And social media.  What if I don’t want to be on Facebook or LinkedIn or… whatever?  Or tweet on Twitter?  That’s my choice; it’s anyone’s choice, but now, the attitude of all those on Facebook is that they no longer have to make an effort to actually reach out to others; they just have to post on Facebook, and others have to reach out to them to find out how things are going.  It’s not that people are more selective.  They can’t be, not if they’re posting on social media sites.

But then, maybe that’s not because they’re self-centered.  Maybe it’s because they’ve spent so much time wrestling with technology that’s supposed to be easy, and isn’t, that they only have enough time to post on social media and send 128 character tweets.

Technology, Money… and Rights [Part II]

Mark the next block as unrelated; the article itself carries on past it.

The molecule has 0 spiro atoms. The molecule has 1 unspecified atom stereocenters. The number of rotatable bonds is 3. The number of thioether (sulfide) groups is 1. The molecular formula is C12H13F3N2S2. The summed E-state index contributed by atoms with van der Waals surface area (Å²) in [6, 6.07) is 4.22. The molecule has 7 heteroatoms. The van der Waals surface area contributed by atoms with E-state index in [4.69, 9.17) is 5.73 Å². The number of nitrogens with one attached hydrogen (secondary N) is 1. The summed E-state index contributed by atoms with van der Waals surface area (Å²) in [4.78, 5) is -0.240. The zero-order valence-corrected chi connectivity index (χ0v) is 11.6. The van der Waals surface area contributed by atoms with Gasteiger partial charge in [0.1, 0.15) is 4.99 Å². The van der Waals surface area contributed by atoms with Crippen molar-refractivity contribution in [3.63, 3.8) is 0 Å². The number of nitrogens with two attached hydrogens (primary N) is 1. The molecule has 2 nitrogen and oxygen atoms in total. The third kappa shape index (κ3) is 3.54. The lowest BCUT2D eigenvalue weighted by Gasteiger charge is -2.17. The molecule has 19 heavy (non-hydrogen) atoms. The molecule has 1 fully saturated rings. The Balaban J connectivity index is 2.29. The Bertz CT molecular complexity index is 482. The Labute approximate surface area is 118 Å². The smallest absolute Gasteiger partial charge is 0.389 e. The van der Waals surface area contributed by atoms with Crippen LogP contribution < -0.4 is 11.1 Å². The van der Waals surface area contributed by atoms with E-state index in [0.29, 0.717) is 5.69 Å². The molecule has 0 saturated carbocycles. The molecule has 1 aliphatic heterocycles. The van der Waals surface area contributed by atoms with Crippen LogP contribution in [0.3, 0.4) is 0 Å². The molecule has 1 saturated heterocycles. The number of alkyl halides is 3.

Unfortunately, the problem of “rights” is even larger than just religion, as adjudicated in the Hobby Lobby case, because first amendment to the Constitution also states: “Congress shall make no law…abridging the freedom of speech, or of the press…” The Roberts Court has effectively declared in the case of funding political campaigns that restrictions on contributions are a restraint of freedom of speech. The problem with the Court decision is that it doesn’t address the question of what occurs when the combination of massive amounts of money combine with high technology to assure that the predominant publicly disseminated “speech” dealing with elections is that of the wealthiest one tenth of one percent of the population. In effect, the multi-million dollar megaphones of the rich drown out the views of anyone else. Yes, those without that kind of funds can speak, but their words go largely unheard.